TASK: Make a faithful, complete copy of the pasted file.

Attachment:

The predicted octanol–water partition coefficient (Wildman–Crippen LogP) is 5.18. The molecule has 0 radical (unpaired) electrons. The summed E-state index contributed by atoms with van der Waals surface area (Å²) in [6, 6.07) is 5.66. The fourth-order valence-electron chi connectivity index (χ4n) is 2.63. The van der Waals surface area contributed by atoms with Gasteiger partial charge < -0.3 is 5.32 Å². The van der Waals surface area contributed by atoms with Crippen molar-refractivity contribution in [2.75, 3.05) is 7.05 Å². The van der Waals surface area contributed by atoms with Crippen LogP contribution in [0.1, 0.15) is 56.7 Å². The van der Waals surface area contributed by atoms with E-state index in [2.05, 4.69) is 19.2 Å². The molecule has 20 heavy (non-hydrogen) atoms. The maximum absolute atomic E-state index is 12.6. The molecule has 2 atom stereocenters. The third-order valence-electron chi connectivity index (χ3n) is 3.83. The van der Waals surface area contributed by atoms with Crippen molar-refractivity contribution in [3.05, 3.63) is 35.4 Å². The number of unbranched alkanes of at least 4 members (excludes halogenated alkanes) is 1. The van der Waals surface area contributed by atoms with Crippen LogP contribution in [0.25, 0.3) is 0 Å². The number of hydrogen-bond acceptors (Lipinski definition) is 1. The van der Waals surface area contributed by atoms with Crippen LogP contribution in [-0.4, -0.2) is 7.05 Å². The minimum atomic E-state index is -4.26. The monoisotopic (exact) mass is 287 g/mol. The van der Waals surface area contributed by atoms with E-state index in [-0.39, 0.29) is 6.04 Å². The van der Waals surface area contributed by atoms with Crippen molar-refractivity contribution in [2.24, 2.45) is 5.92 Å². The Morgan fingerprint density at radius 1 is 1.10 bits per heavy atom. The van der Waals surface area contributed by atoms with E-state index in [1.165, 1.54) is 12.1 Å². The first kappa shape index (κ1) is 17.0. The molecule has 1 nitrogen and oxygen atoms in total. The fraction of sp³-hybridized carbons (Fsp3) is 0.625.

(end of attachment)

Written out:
The predicted octanol–water partition coefficient (Wildman–Crippen LogP) is 5.18. The molecule has 0 radical (unpaired) electrons. The summed E-state index contributed by atoms with van der Waals surface area (Å²) in [6, 6.07) is 5.66. The fourth-order valence-electron chi connectivity index (χ4n) is 2.63. The van der Waals surface area contributed by atoms with Gasteiger partial charge < -0.3 is 5.32 Å². The van der Waals surface area contributed by atoms with Crippen molar-refractivity contribution in [2.75, 3.05) is 7.05 Å². The van der Waals surface area contributed by atoms with Crippen LogP contribution in [0.1, 0.15) is 56.7 Å². The van der Waals surface area contributed by atoms with E-state index in [2.05, 4.69) is 19.2 Å². The molecule has 20 heavy (non-hydrogen) atoms. The maximum absolute atomic E-state index is 12.6. The molecule has 2 atom stereocenters. The third-order valence-electron chi connectivity index (χ3n) is 3.83. The van der Waals surface area contributed by atoms with Crippen molar-refractivity contribution in [3.05, 3.63) is 35.4 Å². The number of unbranched alkanes of at least 4 members (excludes halogenated alkanes) is 1. The van der Waals surface area contributed by atoms with Crippen LogP contribution in [0.25, 0.3) is 0 Å². The number of hydrogen-bond acceptors (Lipinski definition) is 1. The van der Waals surface area contributed by atoms with Crippen LogP contribution in [-0.4, -0.2) is 7.05 Å². The minimum atomic E-state index is -4.26. The monoisotopic (exact) mass is 287 g/mol. The van der Waals surface area contributed by atoms with E-state index in [-0.39, 0.29) is 6.04 Å². The van der Waals surface area contributed by atoms with Crippen molar-refractivity contribution in [2.24, 2.45) is 5.92 Å². The Morgan fingerprint density at radius 1 is 1.10 bits per heavy atom. The van der Waals surface area contributed by atoms with E-state index in [1.165, 1.54) is 12.1 Å². The first kappa shape index (κ1) is 17.0. The molecule has 1 nitrogen and oxygen atoms in total. The fraction of sp³-hybridized carbons (Fsp3) is 0.625.